Written by: Alastair Reynolds
Published by: Broadway Books
Harvest of Time
by Alastair Reynolds
LATE HARVEST, CLASSIC VINTAGE.
Back when they themselves indulged in the sort of benevolent interference that subsequently saw the Doctor banished to planet Earth, the Time Lords of Gallifrey rounded up as many pathologically belligerent species as practicable and sent them on a prison ship far into the future. Now (and at the same time, then) one of those races – the implacable Sild – is escaping through ruptures in time and scuttling its way towards a genocidal invasion off the coast of England, circa 1971/1972. Still in exile and indentured to UNIT, the Doctor finds that to save the world he must also safeguard his nefarious archenemy.the Master.
Ever since 1964 when Dalekmania spawned Doctor Who‘s first novel, Who in written form has rarely lived up to its potential. Novelizations of the original series were entrusted to the programme’s scriptwriters and were threadbare by design. (Stephen Gallagher, the only bona fide novelist involved, insisted on a pseudonym when his two contributions were pulped down by the editorial juicing machine.) Subsequent publishing ventures, though aiming higher, nevertheless tended to fall short of anything much beyond the nostalgic reminiscences of erstwhile child viewers. Granted, there were one or two exceptions – Stephen Marley’s Managra, for instance, and Simon Messingham’s Tomb of Valdemar – but for the most part, sad truth be told, Doctor Who books offered would-be librarians little choice but to shelve them under the traditionally lukewarm classification of ‘Better than
nothing, I suppose’.
Now, at last, the chameleon circuit has been fixed and the TARDIS range has been revamped both inside and out.
Following the success of New Series Who on television, the BBC no longer outsources the rights to publish Classic Who novels, and instead (in conjunction with Random House) has started putting out its own series featuring Doctors One through Seven. New releases are sparse, but to date have been packed full of dimensionally transcendental feng shui and a long-overdue focus on quality over quantity – genuine, hardcover novels by established SF authors: Shada by Gareth Roberts (emancipating then invoking one of three Douglas Adams scripts that the BBC left stoppered in the genie’s bottle while Adams was still alive); The Wheel of Ice by Stephen Baxter; and now Harvest of Time by Alastair Reynolds.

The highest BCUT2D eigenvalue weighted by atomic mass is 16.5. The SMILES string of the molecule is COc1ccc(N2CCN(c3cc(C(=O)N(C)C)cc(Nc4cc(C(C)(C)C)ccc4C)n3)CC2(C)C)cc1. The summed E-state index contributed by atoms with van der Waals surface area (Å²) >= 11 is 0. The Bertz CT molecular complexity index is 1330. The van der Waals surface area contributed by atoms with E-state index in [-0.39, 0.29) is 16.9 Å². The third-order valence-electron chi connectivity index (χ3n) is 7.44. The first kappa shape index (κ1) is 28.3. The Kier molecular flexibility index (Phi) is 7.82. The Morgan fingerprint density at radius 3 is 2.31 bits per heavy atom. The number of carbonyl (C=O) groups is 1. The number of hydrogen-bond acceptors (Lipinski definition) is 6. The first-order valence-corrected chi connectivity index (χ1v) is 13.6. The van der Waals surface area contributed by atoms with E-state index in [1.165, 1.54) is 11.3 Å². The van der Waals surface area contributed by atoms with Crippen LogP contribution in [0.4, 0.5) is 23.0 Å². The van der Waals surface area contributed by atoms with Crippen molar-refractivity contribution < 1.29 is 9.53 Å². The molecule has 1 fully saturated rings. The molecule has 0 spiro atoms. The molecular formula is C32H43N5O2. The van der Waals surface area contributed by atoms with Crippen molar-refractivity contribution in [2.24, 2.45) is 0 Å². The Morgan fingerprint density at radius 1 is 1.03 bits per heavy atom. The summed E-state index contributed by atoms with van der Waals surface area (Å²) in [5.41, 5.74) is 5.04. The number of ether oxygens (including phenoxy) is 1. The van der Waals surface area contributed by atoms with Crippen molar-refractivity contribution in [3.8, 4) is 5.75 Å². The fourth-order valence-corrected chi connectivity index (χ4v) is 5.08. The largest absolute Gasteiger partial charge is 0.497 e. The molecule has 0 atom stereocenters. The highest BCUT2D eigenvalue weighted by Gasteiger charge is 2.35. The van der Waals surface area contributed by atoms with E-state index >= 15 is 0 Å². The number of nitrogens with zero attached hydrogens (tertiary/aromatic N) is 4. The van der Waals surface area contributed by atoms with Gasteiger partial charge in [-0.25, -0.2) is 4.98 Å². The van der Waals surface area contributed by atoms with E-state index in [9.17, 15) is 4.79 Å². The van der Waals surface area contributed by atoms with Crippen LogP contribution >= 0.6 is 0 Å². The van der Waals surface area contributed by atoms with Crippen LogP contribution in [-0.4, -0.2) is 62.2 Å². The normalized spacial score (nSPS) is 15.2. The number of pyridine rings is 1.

Reynolds writes in an uncomplicated manner – plot; characterization; intrigue-cum-discovery – telling his story with directness yet also sufficient finesse to prevent it from becoming brash or insipid. Harvest of Time carries the quintessence of Pertwee-era Who (early- to mid-1970s England in drab but glorious colour) and in harking back to the television serials of those halcyon days, not only does Reynolds as good as implant newly ensconced memories in the minds of longstanding Doctor Who fans, he also presents a time capsule by which younger viewers may experience (sans the datedness that necessarily comes across on DVD) some of the excitement and seriousness, the flamboyance and gravitas, the earthbound immediacy that characterized Jon Pertwee’s stories at their time of broadcast.
This great strength, of course, comes wrapped in a limitation – by dint of its manifest fidelity to the parent programme, Harvest of Time necessarily must offer more to Doctor Who aficionados than to readers who remain uninitiated – and if one were to offer a mild criticism of Alastair Reynolds’s novel then it would be that, like many of the original Third Doctor stories, its build-up is rather more compelling than its resolution. This qualm aside, however, Harvest of Time proves a worthy third book in the new series of Doctor Who publications, bringing a science fiction bearing and substance to what historically has been merely a dilettante’s playground.
Reviewed by Jacob Edwards